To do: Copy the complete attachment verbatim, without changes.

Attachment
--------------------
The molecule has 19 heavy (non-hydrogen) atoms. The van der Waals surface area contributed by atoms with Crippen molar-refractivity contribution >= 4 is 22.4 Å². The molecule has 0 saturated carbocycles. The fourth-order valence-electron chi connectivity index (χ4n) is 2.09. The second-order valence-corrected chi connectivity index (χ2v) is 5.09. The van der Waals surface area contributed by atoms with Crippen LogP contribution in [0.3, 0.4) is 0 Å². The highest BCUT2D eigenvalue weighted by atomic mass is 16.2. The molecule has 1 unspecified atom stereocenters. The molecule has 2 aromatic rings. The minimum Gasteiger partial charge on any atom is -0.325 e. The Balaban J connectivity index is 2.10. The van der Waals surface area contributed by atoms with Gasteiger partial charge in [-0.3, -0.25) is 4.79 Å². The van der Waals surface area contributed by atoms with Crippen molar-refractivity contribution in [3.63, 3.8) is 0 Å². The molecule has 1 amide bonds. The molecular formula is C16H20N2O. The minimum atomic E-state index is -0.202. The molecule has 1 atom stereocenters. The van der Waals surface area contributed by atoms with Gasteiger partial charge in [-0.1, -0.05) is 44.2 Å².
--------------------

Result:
The molecule has 19 heavy (non-hydrogen) atoms. The van der Waals surface area contributed by atoms with Crippen molar-refractivity contribution >= 4 is 22.4 Å². The molecule has 0 saturated carbocycles. The fourth-order valence-electron chi connectivity index (χ4n) is 2.09. The second-order valence-corrected chi connectivity index (χ2v) is 5.09. The van der Waals surface area contributed by atoms with Crippen LogP contribution in [0.3, 0.4) is 0 Å². The highest BCUT2D eigenvalue weighted by atomic mass is 16.2. The molecule has 1 unspecified atom stereocenters. The molecule has 2 aromatic rings. The minimum Gasteiger partial charge on any atom is -0.325 e. The Balaban J connectivity index is 2.10. The van der Waals surface area contributed by atoms with Gasteiger partial charge in [-0.3, -0.25) is 4.79 Å². The van der Waals surface area contributed by atoms with Crippen molar-refractivity contribution in [3.63, 3.8) is 0 Å². The molecule has 1 amide bonds. The molecular formula is C16H20N2O. The minimum atomic E-state index is -0.202. The molecule has 1 atom stereocenters. The van der Waals surface area contributed by atoms with Gasteiger partial charge in [-0.1, -0.05) is 44.2 Å².